Samples from 20 patients were pooled and centrifuged at 10,000 x g for 10 min to sediment particulate matter. The sediment was suspended in 5 ml of Hanks balanced salt solution (HBSS) (Grand Island Biological Co., Grand Island, N.Y.) and sonically treated for 30 s with a Branson 75 Sonifier at a setting of 4. After standing for 5 min to allow sedimentation of calculus, the suspension was decanted and designated as the "plaque suspension." Such preparations were readily retained in suspension by the gentle shaking procedure utilized during incubation with the PMNs. Initial studies indicated that a 1:50 dilution corresponding to a turbidity of 200 Klett-Summerson colorimeter units caused release of PMN enzymes. Subsequently, all plaque suspensions prepared were diluted to 200 Klett units. The final concentration of plaque proteins and carbohydrates in the incubation media ranged from 60 to 116 yig of protein per ml as measured by the Lowry method (17) and 57 to 180 ,ug of carbohydrate per ml as measured by a modified anthrone procedure (21). Preparation of PMN suspensions. PMNs were obtained according to a modification of the method described by Goldstein et al. (11). Male New Zealand white rabbits were bled by cardiac puncture. The blood was mixed with 0.25 volume of 6% dextran (average molecular weight, 234,000) (Sigma Chemical Co., St. Louis, Mo.) in pyrogen-free physiological saline, and erythrocytes were allowed to sediment at room temperature. The plasma was centrifuged at 150 x g for 10 min, and the cell pellet was retained. Remaining erythrocytes were lysed by suspending the cell pellet in 1 volume of 0.1% saline for 20 s before adjusting the solution to isotonicity by addition of 1 volume of 1.7% saline. The cells were washed once and suspended in HBSS at a concentration of 5 x 100 cells per ml. Differential cell counts performed according to the rapid fixation method of Hirsch and Cohn (16) showed that the preparations 34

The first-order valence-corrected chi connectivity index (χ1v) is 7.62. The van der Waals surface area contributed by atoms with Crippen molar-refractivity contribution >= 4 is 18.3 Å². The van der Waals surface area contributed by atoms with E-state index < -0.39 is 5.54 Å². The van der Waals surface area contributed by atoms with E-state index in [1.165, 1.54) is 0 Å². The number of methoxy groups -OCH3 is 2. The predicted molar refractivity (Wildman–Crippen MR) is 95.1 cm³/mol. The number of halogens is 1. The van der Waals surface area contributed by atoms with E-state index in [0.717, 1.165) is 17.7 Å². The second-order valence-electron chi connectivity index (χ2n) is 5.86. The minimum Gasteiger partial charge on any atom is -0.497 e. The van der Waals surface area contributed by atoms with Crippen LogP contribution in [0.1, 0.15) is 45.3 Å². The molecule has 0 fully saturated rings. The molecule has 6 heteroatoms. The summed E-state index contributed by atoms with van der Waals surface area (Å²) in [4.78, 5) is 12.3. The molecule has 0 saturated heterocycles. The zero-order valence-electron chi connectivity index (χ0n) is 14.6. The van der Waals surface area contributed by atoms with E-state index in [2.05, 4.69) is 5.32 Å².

VOL. 16, 1977

contained 80 to 85% PMNs. Preparations that contained greater than 5% nonviable cells based on trypan blue exclusion were discarded. All treatments and assays were run in duplicate, and only cells from one rabbit were used in any individual experiment. Evaluation of enzyme release. Two milliliters of the cell suspension was incubated in a shaking water bath (60 strokes/min) at 0 and 37°C with 200 ,ul of plaque suspension or HBSS. After incubation, the cell suspension was divided into two aliquots. One aliquot was centrifuged to remove the PMNs, and the supernatant was assayed for enzymatic activities. The enzyme activity in this supernatant was considered to be the enzyme release induced by plaque. The second aliquot was lysed with 0.2% Triton X-100. The enzyme activity in this lysate was considered to be the total enzyme activity of the PMNs. Lysozyme and 3-glucuronidase were used as lysosomal enzyme markers. Lactate dehydrogenase (LDH) was used as a cytoplasmic marker. Lysozyme was measured according to the method of Dietrich and Bloch (8), /8-glucuronidase according to the method of Fishman (9), and LDH according to the method of Bergmeyer et al. (6). Reagents were obtained from Sigma Chemical Co. Comparison of the relative concentrations of these enzymes was used to determine if the lysosomal enzymes were released during a phagocytic process or as a result of cell lysis.